P.S. It's almost enough to wonder if they'd post Bob's material, if he abused himself at the end of his columns! Well, why wouldn't they?
Thursday, July 30, 2009
I will vote yes to protect the rights of those who cannot defend themselves;Who removed the defense of reasonable force?
Oh that's right! This entire debate (and Charles Chauvel) is campaigning to make sure that parents "cannot defend themselves". Apparently in order to stop people defending themselves, we have to resort to talking about those who cannot defend themselves.
I did mention the post was Orwellian!
Then there's the whole thing about the implication of "protecting the innocent child". Reasonable force was legal for correction.
You know, that which happens to a child when they are guilty of an offense.
It's hard to find words to describe the utter stupidity of some things the yes vote says, but on this blog, we need just one:
Wednesday, July 29, 2009
He his throwing his weight behind the "Yes Vote" campaign.
Unfortunately, as well as having a big goofy smile, he's a bit goofy on the law. He says "no one in New Zealand should be able to assault anyone, including our children..."
So I guess Kane will be contacting his local MP to remove the Police's right to use force, not to mention the great many provisions in our law for self protection, discipline on board ships and aircraft etc...
Sorry Kane, but the right to use reasonable force (or as you put it, "assault") is widespread throughout our law. The recently removed rights of parents were not some bizarre anomaly, but a provision perfectly consistent with the rest of the law, in that where authority is required, reasonable force is authorised for those in authority.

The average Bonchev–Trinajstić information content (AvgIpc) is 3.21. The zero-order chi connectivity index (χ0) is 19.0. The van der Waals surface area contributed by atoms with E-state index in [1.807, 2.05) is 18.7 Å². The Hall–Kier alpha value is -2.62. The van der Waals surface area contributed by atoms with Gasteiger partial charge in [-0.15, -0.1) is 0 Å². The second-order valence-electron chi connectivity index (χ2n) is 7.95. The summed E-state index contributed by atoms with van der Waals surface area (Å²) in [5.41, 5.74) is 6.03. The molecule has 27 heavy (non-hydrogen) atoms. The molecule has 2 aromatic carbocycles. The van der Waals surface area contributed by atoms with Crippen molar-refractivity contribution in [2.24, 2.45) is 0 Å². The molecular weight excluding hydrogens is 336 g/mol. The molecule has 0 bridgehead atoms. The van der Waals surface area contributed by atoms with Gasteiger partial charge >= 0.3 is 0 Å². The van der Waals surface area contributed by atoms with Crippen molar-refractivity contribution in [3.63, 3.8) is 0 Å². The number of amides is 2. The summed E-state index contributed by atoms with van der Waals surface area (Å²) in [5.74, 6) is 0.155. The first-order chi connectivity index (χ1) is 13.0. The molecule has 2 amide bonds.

He continues "and I think there should be programs and models... for parents and adults to show them how to discipline tamariki, our children, in a good and healthy way".
Unfortunately, the law change he is supporting has made discipline impossible - and was intended to do so. All force (even speaking) for the purpose of correction is now regarded as assault. Sure, you might not get caught, or even prosecuted but that doesn't change the fact that it's unlawful.
Now, if he is genuine in his belief, I have an idea. Let's make force "reasonable in the circumstances" legal again, and educate parents on the difference between reasonable and excessive - i.e. assault and dicipline.
How about it Kayne?
Tuesday, July 28, 2009
But why does the stopping of the supposed "ripple effect" start with smacking? Surely the "ripple" actually starts with a child's misbehavior, not a parents correction of that.
“Violence is a ripple effect. It starts off as a drop in the water but soon creates a ripple effect which disturbs all the waters. This is no different than smacking a child. It may start as a smack but can trigger other violent behaviours from both the parent and the child. We need to keep our waters calm and let children have peace in their own homes”.